The Gairdner Foundation is a non-profit corporation devoted to the recognition of outstanding achievement in biomedical research
worldwide. Nirenberg won the award in 1967. In this first page of his draft he discusses the importance of scientific freedom
as an ideal to cherish.
Item is handwritten.
Number of Image Pages:
1 (57,141 Bytes)
Nirenberg, Marshall W.
This item is in the public domain. It may be used without permission.
Beyond the Laboratory: Professional, Personal, and Political Life, 1967-2002
Dr. Michener, Dr. [ . . . ], Mr. Gairdner, honored guests, ladies and gentlemen.
In ancient times in the Orient an artist always used an assumed name to sign the pictures he painted. The reason was that
the artist then could never either be rewarded or punished by others for his work -- the artist then would always be free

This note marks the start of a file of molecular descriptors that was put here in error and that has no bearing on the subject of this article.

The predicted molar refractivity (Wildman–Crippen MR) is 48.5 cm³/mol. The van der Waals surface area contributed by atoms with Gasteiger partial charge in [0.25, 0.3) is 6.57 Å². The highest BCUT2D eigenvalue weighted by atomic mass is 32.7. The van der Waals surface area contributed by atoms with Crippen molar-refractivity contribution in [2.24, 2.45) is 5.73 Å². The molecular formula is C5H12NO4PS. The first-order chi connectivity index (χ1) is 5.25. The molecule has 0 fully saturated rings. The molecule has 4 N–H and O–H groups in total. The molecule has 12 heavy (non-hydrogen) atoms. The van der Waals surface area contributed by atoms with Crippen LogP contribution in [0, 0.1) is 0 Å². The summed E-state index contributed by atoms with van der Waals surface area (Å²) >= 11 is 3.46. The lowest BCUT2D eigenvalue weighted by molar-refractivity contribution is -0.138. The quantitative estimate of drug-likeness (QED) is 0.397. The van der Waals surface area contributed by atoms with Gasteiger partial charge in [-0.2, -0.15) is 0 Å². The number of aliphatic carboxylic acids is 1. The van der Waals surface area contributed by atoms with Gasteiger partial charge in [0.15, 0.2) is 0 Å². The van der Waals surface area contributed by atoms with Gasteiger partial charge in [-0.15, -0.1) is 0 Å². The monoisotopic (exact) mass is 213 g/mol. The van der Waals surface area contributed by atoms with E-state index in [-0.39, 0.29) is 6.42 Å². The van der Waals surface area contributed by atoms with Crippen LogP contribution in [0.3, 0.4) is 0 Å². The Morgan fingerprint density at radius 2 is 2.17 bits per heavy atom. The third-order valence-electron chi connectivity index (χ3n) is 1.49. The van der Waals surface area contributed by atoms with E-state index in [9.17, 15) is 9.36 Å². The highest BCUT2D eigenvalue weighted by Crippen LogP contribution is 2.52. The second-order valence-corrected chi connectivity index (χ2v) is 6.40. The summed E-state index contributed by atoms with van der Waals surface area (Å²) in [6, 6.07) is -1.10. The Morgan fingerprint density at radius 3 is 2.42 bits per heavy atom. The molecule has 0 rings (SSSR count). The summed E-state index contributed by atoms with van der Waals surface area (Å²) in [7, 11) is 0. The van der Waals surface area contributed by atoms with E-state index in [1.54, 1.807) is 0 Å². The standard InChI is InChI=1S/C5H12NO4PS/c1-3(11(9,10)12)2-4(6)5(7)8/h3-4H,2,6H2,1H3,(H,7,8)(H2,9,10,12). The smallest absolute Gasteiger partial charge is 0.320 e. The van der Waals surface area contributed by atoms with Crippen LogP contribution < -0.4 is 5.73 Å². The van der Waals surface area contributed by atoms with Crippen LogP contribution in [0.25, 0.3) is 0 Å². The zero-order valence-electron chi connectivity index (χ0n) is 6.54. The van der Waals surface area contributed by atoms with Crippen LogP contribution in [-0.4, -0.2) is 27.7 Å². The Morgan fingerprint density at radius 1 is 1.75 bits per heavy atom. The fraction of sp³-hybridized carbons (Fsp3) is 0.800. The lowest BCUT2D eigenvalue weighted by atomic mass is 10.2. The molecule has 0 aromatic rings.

-- for no one, other than the artist, would know who to punish or who to reward. Now this is an interesting concept relevant
to art and science today.
Certainly the concepts of freedom and creation for the sake of creation are ideals to cherish. But on the other hand if enduring
beauty is the [ . . . ] to truth and most important [ . . . ] willingness of led individual to accept responsibilities of
his work, even good scientist [ . . . ] long and hard to validate his work, to check it, to take pride in his feelings or
workmanship. For his colleagues judge his scientific ability on the basis of what he creates or what he tries to create.
The basic values of the scientific community are simple and good. In essence, it is a devotion to truth, and to integrity
to one's craft.